IoT takes to the skies as Iridium looks to get in on the action
- Test of LoRaWAN backhaul communications over Iridium
- Constellation of 66 LEO satellites covering the globe
- Stream Technologies considering its use for “pop-up” networks
Progressive IoT platform provider Stream Technologies and the LoRa Alliance may just have given satellite service Iridium one more chance to play a significant role in connecting the world. It has announced the successful demonstration of LoRaWAN backhaul communications for IoT devices via satellite.
Those of you unfortunate enough to have followed my writing for the past twenty years and more may recall my robust attack on the low-Earth orbit (LEO) satellite business models that were all the rage in the 1990s. I wasn’t convinced by them, and neither, it turned out, was the market. Iridium, Globalstar, Odyssey, et al. They were all products of outdated thinking. Whilst the satellite industry was plodding its way and investing billions in its view of global connectivity, GSM was proving that you didn’t have to leave the ground. GSM’s rapid evolution from a pan-European standard to the global dominating force it has become today is well documented. The LEO firms went bust, and those that managed to make it into orbit struggled with successive business models to find a role – they mainly succeeded by providing support to spy networks and remotely based industries such as oil exploration.
Data versions of the LEOs emerged around the end of the 90s, aiming to bring Internet access to remote areas of the word. But despite huge commercial backing for the likes of Teledesic, they too floundered and failed.
Today though, the pressing global connectivity need appears to be the IoT. This is a sector that the cellular industry and still not managed to take control of, and is largely the domain of disparate networks, mainly low-power WANs.
A new chapter for LEOs?
Enter the LoRa Alliance. At a meeting of the Alliance in the Netherlands this week, Stream Technologies and Global Satellite Engineering conducted a demonstration of low power LoRaWAN backhaul communications over the Iridium network. By using the LEO satellite network to backhaul LoRa capabilities, Stream says customers will be able to deploy “pop-up networks” in remote locations, taking full advantage of the flexibility provided by both technologies.
“This opens up great possibilities for using LoRa networks where cellular coverage is not available, and where using multiple satellite end points is not cost effective,” said Alan Tait, CTO at Stream Technologies. “We are excited to be able to leverage the Iridium network to enable LoRa networks everywhere, opening up new opportunities for the M2M and Internet of Things industries.”
The Iridium network is a global, mobile satellite constellation comprised of 66 LEO satellites, enabling coverage spanning the globe, including the poles. It believes its mesh architecture will deliver reliable, near real-time communications for a wide range of M2M solutions and markets.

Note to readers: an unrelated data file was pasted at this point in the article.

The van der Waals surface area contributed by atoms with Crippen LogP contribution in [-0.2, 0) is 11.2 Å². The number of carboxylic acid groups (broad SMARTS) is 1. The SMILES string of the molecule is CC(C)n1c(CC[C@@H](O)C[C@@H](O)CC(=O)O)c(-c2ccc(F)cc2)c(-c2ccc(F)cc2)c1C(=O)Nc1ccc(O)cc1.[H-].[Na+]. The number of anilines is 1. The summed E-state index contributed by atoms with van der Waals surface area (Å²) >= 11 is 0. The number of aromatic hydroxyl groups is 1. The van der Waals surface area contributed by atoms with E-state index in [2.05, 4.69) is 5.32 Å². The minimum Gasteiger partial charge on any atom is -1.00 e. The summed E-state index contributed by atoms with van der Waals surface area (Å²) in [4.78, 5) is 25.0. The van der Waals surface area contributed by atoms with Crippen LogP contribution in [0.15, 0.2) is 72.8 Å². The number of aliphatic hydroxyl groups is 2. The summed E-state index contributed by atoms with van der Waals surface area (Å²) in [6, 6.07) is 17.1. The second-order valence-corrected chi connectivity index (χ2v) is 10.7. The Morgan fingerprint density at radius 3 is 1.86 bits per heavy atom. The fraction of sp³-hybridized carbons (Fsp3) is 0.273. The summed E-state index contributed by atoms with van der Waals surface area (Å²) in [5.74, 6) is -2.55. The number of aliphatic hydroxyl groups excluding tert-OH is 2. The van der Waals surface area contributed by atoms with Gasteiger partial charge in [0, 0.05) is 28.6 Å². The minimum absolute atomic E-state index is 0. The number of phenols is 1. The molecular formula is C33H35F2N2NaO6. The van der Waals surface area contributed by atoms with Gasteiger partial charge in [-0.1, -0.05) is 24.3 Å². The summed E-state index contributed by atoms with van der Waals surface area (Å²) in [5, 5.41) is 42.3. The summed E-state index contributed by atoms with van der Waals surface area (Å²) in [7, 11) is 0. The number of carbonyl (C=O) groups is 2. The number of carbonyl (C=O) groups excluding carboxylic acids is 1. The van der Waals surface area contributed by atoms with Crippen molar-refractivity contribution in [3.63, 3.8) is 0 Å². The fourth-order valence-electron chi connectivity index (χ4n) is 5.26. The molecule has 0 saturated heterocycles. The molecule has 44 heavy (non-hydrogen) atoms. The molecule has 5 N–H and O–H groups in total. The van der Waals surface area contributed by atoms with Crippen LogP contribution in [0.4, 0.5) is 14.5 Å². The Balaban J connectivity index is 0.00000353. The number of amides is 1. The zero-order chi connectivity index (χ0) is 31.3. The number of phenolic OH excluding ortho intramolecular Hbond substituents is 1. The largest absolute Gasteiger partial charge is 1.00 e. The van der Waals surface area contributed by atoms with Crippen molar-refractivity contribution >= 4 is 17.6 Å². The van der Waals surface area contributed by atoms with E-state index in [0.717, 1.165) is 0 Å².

“We are excited that Stream Technologies and GSE are able to demonstrate the power that Iridium can bring to the Internet of Things by extending LoRa based networks anywhere on the planet,” said Tim Last, VP and GM, M2M line of business at Iridium. “Together with our partners, we can enable low-cost global IoT networking across 100 per cent of the globe.”
A bold claim indeed. Yes, the constellation’s coverage no doubt does cover the planet, but how much, exactly, is “low cost”? And does Iridium have the same trust level that is enjoyed by cellular operators? After all, many owners of IoT deployments appear to like the concept of single billing from a major cellular service provider, bundling finance and management of all their communications in one place. Will the Iridium prospect entice them to think otherwise? Or will Iridium become a niche alternative for “pop-up networks”, restricted only to those hard-to-reach locations?
Footnote: A brief history of Iridium
The ambitious LEO idea was first conceived by Motorola engineers in 1987, although it was 1993 before the $3.7bn venture took flight. A constellation of 77 satellites would criss-cross the earth to provide global mobile voice communications. It was named after the element Iridium, which has 77 orbiting electrons. Not such an appropriate name when the design changed to 66 satellites. Iridium launched its fleet in 1997 and began operation in 1998. By then, GSM had already become the de facto global system for mobile, and who wants to pay $3,000 for a satellite phone anyway? Iridium filed for bankruptcy protection in 1999. Its global domination plans in tatters, and most of its huge investment costs written off, it now enjoys a more sedate existence. The new Iridium currently has around 780,000 subscribers, and is starting to see growth in M2M markets.
"While our commercial service revenues are being impacted by a strong U.S. dollar and weakness in the energy sector, we are benefitting from strength in government services and continued growth in M2M data services,” said Matt Desch, CEO of Iridium. A plan to launch a series of new broadband satellites, Iridium NEXT, has been pushed back to a provisional launch in April next year with an operational service in 2017.
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